Council agrees budget and council tax for 2018/19

A full meeting of Cornwall Council today confirmed a 4.99% council tax increase for 2018/19, which will help protect services for vulnerable children, adults and families, provide more homes, support jobs and support economic growth.

The 4.99% increase will see a general council tax increase of 2.99% for 2018/19 – a rise of 63p per week for a Band B property, plus a 2% increase which will be spent solely on adult social care and which is line with the Government’s policy of asking local taxpayers to help fund social care demands.

Continue reading

For a Band B property, the means that the Cornwall Council element of council tax per week will rise by £1.04.

The four year budget will: 

  • Protect vulnerable children, adults and families with towards a 10% increase in funding for Adult Social Services and a 5% increase to children and family services
  • Continue 100% retention of business rates in Cornwall, generating an additional £8m as the number of businesses grow
  • Reduce fuel poverty, helping over 1,100 homes to stay warmer for less
  • Provide extra provision for care leavers who will now receive additional support with their council tax
  • Provide £1.2m to Citizens Advice Cornwall over four years so the service can provide continued support and advice to residents
  • Bring long term empty properties into use by charging 200% council tax from April 2019 (subject to HM UK Government bringing forward the legislation announced in the Chancellor's budget)
  • Invest over £800m through the capital programme in new and improved housing, major highways and transportation links and projects supporting economic growth
  • Provide capital investment to build 1,000 homes, and help grow the economy, and create better paid jobs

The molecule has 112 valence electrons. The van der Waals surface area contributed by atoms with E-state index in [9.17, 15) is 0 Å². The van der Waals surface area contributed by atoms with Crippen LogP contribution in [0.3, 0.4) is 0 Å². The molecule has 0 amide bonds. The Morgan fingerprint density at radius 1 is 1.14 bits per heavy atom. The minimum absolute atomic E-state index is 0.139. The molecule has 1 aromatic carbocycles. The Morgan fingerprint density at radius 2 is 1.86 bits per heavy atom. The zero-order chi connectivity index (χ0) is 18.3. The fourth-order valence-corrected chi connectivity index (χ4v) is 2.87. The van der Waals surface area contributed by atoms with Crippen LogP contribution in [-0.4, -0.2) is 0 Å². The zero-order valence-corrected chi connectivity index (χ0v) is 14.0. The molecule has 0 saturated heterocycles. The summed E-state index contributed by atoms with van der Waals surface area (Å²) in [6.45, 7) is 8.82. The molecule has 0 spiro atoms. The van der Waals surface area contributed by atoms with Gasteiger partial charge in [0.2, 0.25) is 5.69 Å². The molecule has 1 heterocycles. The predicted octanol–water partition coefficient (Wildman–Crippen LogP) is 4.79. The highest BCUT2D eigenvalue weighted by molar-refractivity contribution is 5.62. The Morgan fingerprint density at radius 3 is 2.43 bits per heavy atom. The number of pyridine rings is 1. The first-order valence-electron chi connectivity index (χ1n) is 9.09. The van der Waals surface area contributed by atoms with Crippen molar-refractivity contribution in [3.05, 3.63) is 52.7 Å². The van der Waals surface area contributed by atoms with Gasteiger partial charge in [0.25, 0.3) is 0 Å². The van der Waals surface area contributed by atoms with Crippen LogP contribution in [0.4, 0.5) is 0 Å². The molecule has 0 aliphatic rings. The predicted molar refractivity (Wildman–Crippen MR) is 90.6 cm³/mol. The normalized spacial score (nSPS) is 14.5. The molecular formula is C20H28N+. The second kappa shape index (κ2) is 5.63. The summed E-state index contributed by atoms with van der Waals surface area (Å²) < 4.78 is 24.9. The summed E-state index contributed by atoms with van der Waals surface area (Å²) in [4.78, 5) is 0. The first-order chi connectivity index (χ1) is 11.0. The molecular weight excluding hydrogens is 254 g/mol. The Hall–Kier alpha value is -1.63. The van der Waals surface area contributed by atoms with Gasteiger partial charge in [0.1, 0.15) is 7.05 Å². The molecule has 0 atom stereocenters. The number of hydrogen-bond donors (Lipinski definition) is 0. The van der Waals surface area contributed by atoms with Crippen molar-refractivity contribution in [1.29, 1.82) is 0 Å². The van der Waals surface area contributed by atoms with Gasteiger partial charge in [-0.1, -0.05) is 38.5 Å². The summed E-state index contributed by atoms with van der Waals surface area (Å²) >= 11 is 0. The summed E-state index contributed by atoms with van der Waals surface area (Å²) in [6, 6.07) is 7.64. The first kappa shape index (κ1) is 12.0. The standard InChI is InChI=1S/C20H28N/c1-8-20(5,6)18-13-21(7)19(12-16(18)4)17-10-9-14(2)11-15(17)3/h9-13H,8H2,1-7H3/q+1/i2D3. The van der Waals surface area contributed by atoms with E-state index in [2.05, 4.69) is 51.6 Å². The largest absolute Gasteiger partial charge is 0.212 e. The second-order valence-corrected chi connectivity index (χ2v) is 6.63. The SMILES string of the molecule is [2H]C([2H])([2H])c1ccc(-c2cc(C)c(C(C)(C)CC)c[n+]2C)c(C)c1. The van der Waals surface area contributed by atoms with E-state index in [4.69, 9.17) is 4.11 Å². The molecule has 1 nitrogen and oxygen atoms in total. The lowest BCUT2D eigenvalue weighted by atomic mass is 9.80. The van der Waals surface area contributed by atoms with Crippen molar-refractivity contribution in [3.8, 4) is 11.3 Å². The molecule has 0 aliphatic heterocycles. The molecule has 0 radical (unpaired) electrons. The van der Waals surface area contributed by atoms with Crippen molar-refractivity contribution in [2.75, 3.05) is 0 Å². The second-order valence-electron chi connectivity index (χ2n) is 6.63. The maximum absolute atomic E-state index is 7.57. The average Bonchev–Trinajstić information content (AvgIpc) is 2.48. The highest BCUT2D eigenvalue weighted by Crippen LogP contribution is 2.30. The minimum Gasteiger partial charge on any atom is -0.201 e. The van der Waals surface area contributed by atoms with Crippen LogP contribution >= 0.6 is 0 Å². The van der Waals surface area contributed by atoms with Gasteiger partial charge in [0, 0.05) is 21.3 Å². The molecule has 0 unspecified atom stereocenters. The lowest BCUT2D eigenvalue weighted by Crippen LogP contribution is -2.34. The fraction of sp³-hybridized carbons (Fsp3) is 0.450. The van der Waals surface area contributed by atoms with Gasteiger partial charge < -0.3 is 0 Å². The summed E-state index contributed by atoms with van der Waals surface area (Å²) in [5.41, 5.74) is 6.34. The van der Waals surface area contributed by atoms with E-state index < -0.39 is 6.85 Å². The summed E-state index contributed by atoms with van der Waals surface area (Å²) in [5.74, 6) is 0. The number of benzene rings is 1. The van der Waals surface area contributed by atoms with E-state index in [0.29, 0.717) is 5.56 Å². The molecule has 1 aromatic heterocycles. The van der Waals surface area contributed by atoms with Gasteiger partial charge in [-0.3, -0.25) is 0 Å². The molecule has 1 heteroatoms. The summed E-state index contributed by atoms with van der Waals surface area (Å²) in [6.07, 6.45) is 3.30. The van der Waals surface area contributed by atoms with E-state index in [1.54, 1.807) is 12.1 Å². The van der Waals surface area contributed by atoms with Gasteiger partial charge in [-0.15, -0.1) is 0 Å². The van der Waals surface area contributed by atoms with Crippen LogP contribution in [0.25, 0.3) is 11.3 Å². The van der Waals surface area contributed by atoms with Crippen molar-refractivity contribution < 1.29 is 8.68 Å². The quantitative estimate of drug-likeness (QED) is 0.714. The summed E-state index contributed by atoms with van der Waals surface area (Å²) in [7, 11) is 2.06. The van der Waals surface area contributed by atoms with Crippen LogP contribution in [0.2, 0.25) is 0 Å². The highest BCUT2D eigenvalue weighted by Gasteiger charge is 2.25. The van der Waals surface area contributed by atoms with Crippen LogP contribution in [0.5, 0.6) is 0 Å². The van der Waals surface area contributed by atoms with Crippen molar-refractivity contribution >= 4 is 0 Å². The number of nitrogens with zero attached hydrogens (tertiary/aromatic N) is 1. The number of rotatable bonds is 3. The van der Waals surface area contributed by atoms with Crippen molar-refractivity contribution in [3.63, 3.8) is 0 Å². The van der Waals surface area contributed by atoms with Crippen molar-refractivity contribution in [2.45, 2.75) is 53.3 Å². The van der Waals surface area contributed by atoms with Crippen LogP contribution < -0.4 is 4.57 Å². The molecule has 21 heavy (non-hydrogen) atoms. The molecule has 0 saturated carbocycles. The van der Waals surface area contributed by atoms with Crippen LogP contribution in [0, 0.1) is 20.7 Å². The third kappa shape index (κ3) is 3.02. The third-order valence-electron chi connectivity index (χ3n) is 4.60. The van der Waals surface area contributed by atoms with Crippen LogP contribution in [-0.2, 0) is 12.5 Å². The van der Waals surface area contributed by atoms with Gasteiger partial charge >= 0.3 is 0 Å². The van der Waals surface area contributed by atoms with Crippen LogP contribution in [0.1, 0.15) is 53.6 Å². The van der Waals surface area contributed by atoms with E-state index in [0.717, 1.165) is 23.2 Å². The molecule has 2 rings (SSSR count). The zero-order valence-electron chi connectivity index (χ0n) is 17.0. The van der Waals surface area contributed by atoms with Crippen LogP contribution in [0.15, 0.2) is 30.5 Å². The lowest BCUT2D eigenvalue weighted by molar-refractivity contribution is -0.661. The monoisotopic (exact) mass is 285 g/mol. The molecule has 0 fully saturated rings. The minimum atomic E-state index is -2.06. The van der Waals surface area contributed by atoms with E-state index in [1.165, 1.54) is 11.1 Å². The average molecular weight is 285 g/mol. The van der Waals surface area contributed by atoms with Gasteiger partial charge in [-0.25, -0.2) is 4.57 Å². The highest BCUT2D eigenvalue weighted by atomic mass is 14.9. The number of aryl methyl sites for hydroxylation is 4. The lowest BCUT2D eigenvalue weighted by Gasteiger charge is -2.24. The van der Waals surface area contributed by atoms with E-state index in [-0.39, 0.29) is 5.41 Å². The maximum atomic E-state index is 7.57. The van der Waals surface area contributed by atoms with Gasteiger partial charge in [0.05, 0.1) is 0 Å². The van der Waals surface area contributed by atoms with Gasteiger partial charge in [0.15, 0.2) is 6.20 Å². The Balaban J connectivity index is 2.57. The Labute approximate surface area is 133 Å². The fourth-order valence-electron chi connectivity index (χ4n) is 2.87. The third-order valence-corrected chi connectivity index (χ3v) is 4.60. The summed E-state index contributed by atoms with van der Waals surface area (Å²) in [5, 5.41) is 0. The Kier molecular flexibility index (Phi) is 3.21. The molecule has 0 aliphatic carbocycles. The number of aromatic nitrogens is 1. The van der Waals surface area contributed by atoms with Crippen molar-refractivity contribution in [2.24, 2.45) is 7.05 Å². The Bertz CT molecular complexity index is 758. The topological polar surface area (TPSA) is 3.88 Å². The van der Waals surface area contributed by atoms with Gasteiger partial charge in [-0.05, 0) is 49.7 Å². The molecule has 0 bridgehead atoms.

• Give residents more influence in local decision making, by providing more support for localism and community network panels, including an allocation of £1m per year to determine local Highway capital works
  • Provide the Foundation Living Wage for Council staff and all Council contracts which will help support the local economy by boosting local wages
  • Ensure continued support for those in need with paying their Council tax bills.

The budget will allow Citizens Advice Cornwall offices and support services for vulnerable residents to be kept open, allow the Council to keep investment in highways at the same level, keep evening weekend bus routes running and continue to subsidise post 16 transport options – all services which residents and members said they did not want to see reduced.

Alongside this, the Council will further streamline operations to make £77m savings over four years, including:

  • Transforming Adult Social Care, saving £34m by making the system more efficient, for example by ensuring that the right care package is identified from the start
  • Saving £16m through better workforce management and a reduction in posts of up to 200
  • Rationalising the Council’s property portfolio to reduce running costs and generate income of approx. £1.2m
  • Maximising investment returns by an additional £1m
  • Investing £18m in digital services so that residents can access Council services more easily online as well as improving IT to reduce overhead costs.

Deputy Leader Julian German said: “This has protected the services that residents have said are most important to them, and responds to member concerns that were raised through our scrutiny processes.”

There was a recorded vote on the budget with Cornwall Councillors voting 64 in favour, 45 against and with 3 abstentions.

The Council is also currently calling on central government to change their funding model to provide fairer funding for Cornwall as the current funding model doesn’t match Cornwall's funding needs. Our campaign is calling for a model which allocates money in a fair way, based on need and based on factors that drive demand for local services, such as the number of older people and the higher cost of delivering services in rural areas.

This new funding model would also narrow the gap between the highest and lowest funded councils. For example Camden receives around £1100 per resident in funding from government, compared to £784 per resident in Cornwall. This model would even out that amount. In total Cornwall would receive an additional £39 million a year.


Story posted 20 February 2018